Thursday, June 28, 2012

Landfall 223


My poem 'Sam and the Giants' and a poetry review article  'Thank You For Not Saving the Moment' have been published in Landfall 223: Fantastic!  edited by David Eggleton along with great poetry, amongst others, Charlotte Trevella, Belinda Diepenheim, Jenny Powell, Anna Jackson, Therese Lloyd, Wes Lee, Jan Kemp, Elizabeth Smither, Piet Nieuwland, Holly Painter, Bernadette Hall, Joanna Preston, Lynley Edmeades, Rachel Bush, Kate McKinstry, Laura Solomon, Natasha Dennerstein, Alice Miller and Bryan WalpertIt's a beautiful issue and I'm delighted to be included. Peter Madden's perfect 'Perfect Storm' graces the cover.


Tuesday, June 26, 2012

Tuesday Poem :'Frederick Seidel' by Frederick Seidel






Read by the author.
More poems here at Tuesday Poem.

Monday, June 18, 2012

Tuesday Poem: The Collectors

I wrote this unpublished story about six years ago before the TV show Life on Mars ever aired.  Here it is as part of National Flash Fiction day which is this Friday.



 

The Collectors
Simon stared at the model in the newsagent’s window.  It was a green Dinky Shadow Interceptor from the television series UFO, pristine in its unopened box. Soon it would be his to keep forever.

The late afternoon December sky was already growing dark and the blast from the moors made him plunge his hands to the fur-lined bottom of parka pockets.  In the right pocket he felt the familiar curled five pound note.  The village clock said 3.15PM — he had just enough time to buy the Interceptor and see his Mum before heading back to his own time.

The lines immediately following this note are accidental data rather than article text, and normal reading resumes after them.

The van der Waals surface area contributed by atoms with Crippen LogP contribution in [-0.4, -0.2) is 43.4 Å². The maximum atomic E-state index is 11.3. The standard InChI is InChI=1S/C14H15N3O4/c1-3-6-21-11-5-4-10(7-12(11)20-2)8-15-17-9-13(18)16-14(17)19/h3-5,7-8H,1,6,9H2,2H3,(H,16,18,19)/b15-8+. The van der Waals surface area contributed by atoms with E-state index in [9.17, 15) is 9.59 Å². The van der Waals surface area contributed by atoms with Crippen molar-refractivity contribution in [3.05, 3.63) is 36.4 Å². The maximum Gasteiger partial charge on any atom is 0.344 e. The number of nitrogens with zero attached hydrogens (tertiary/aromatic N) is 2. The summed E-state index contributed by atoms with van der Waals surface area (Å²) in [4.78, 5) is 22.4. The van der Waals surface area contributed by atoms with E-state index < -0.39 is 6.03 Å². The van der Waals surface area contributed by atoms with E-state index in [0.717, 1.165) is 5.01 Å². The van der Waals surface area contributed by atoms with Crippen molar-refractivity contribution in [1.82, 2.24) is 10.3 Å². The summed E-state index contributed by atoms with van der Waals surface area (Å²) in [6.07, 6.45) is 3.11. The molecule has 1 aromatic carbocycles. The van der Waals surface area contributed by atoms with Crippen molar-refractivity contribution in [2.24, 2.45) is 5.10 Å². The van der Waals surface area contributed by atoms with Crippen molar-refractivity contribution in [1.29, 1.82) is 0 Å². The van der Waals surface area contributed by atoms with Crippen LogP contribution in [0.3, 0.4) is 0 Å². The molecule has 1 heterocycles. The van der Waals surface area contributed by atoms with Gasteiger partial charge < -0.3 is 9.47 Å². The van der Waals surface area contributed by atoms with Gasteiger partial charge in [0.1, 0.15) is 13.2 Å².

This was his fourth visit to 1972.  On his first visit, he’d bought Joe 90’s car; on his second he’d bought a white Spectrum Patrol vehicle—from the TV show Captain Scarlett and the Mysterions—and last year he’d bought a Dinky Model Sea King Helicopter with a white recoverable Apollo capsule that could be hoisted up to the chopper by a battery-operated winch.

The discovery of the wormhole three years ago had come as a surprise. He’d been cleaning under the bed when he noticed a bright light shining from a crack in the skirting board.  He had crawled towards the light and to his astonishment found himself falling lightly onto the main street of the Penine village of his childhood.  He was dressed in a fur-collared parka, a five pound note in his pocket, and he could tell from the date of the Christmas edition Radio Times in the newsagent’s window that he was back in 1972.  He had enough money to buy a model car and a comic.  In less than an hour the wormhole would open again by the village clock and he would find himself back to his forty-six year old solitary self, living in a small bed-sit with his extensive collection of model cars.

In the blackening sky he saw the prospect of early evening snow. Once he’d bought the Interceptor he’d walk home and his mother would serve him pea soup or a hotpot. The promise of his mother’s smile as he entered the kitchen, the soft burr of her welcoming ‘hello love’ as he kicked off his shoes and warmed himself by the fire; these thoughts had the quality of a sepia photograph in a museum that had been admired by countless visitors.